The first method of texture synthesis was to use random patches. To capture a good amount of the pattern, I used a patch size that included identifiable patterns in the texture as recommended by the paper. For this method, I randomly sampled patches in the texture and placed them in the output image. Here are some results for different textures. As you can see, the created textures are not accurate and have noticeable edges.

 Original Created

Part 2: Overlapping Patches

The next method improved upon the previous method by overlapping patches. For this method, I overlapped patches by approximately 1/6th of the patch size. This involved finding the overlap strip, finding the top 10 patches that best matched the overlap according to ssd error, and randomly selecting a patch out of the 10 choices. Below are some results. While the textures look more like the original textures now, there are still edge artifacts apparent.

 Original Created

Part 3: Seam Finding

Finally, the last method involved incorporating seam finding to remove edge artifacts. For this method, I found the min-cost path between the original patch and the new patch and created a mask to combine the patches in that way. This ensured that matching pixels were combined so it did not create harsh lines or noticeable edges. Below is an example of a patch cut according to its min-cost path. As shown, I calculated the min-cost path for the side strip as well as the top strip. Then, I combined these 2 paths into a single mask. I applied to mask to the first patch and applied the inverse of the patch to the overlapping patch. In this way, we can seamlessly combine the 2 paths along the minimum error boundary line.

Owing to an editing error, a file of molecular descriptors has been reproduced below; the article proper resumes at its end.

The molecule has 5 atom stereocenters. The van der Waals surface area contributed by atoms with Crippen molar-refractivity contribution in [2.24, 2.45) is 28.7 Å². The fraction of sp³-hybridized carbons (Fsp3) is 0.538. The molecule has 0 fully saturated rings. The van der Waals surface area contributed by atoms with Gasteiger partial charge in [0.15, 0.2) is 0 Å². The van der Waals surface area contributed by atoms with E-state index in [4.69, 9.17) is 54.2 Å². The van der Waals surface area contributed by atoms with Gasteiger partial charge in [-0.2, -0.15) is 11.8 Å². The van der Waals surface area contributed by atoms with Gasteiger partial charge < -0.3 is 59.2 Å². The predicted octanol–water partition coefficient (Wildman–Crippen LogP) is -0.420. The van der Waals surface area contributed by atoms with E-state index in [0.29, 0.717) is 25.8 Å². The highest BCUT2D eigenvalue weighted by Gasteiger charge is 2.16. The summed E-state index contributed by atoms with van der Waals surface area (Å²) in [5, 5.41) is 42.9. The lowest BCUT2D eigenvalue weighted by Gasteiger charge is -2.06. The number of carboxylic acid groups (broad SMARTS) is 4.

Patch 1 Patch 2

Running this on a few textures, here are four of my results:

Part 4: Texture Transfer

Another application of this texture synthesis algorithm is texture transfer! I modified by above code to look for the best matching patch in the texture image as well as the target image. I first calculated the best ssd error patch like the section above. After that, I ranked the patches from the texture and chose the patch that matched the best Here are some results below. While it did not work super well on my images, the ability to translate this algorithm into something that seems very different is super cool.

Bells & Whistles:

For bells and whistles, I wrote my own min-cost cut finding algorithm. For my basic approach, I knew we had to select one pixel per y-value for the path to be contiguous so I chose the minimum ssd error x-value for each level. I split the patches into a horizontal and vertical strip, ran the algorithm on both individually, and then combined the paths at the end. This allowed me to find the best min-cost path between my 2 patches.

Conclusion:

Overall, this simple but innovative algorithm proved to create super cool results. Although the algorithm was simple in theory, I had a lot of difficulty making sure the correct patches were being added to the correct places and everything was aligned which I believe is a reason some of my results are off. I really enjoyed reading the paper, understanding the algorithm and doing my best to implement. Overall, this was a super cool project and I can’t wait to go back and perfect the algorithm further after finals week!